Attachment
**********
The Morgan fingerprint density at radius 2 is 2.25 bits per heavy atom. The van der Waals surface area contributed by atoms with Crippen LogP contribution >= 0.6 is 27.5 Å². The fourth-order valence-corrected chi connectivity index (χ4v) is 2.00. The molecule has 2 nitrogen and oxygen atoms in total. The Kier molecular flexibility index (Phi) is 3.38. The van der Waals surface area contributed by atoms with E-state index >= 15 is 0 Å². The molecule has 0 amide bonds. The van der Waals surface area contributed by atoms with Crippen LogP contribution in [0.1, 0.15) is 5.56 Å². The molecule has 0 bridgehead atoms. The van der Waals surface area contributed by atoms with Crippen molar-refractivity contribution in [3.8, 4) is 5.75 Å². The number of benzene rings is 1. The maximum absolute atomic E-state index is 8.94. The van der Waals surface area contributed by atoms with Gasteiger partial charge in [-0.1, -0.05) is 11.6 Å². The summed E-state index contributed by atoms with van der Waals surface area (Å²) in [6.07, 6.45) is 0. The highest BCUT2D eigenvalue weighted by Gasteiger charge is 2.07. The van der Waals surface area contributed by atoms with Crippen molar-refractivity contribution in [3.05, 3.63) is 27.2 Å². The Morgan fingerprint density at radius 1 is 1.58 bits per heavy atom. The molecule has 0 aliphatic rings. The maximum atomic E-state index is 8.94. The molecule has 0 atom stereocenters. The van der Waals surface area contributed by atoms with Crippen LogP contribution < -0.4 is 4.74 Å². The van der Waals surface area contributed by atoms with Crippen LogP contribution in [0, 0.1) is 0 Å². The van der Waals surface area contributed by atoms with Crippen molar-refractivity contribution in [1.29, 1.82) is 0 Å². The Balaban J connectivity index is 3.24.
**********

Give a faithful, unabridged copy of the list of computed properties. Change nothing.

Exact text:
The Morgan fingerprint density at radius 2 is 2.25 bits per heavy atom. The van der Waals surface area contributed by atoms with Crippen LogP contribution >= 0.6 is 27.5 Å². The fourth-order valence-corrected chi connectivity index (χ4v) is 2.00. The molecule has 2 nitrogen and oxygen atoms in total. The Kier molecular flexibility index (Phi) is 3.38. The van der Waals surface area contributed by atoms with E-state index >= 15 is 0 Å². The molecule has 0 amide bonds. The van der Waals surface area contributed by atoms with Crippen LogP contribution in [0.1, 0.15) is 5.56 Å². The molecule has 0 bridgehead atoms. The van der Waals surface area contributed by atoms with Crippen molar-refractivity contribution in [3.8, 4) is 5.75 Å². The number of benzene rings is 1. The maximum absolute atomic E-state index is 8.94. The van der Waals surface area contributed by atoms with Gasteiger partial charge in [-0.1, -0.05) is 11.6 Å². The summed E-state index contributed by atoms with van der Waals surface area (Å²) in [6.07, 6.45) is 0. The highest BCUT2D eigenvalue weighted by Gasteiger charge is 2.07. The van der Waals surface area contributed by atoms with Crippen molar-refractivity contribution in [3.05, 3.63) is 27.2 Å². The Morgan fingerprint density at radius 1 is 1.58 bits per heavy atom. The molecule has 0 aliphatic rings. The maximum atomic E-state index is 8.94. The molecule has 0 atom stereocenters. The van der Waals surface area contributed by atoms with Crippen LogP contribution < -0.4 is 4.74 Å². The van der Waals surface area contributed by atoms with Crippen LogP contribution in [0, 0.1) is 0 Å². The van der Waals surface area contributed by atoms with Crippen molar-refractivity contribution in [1.29, 1.82) is 0 Å². The Balaban J connectivity index is 3.24.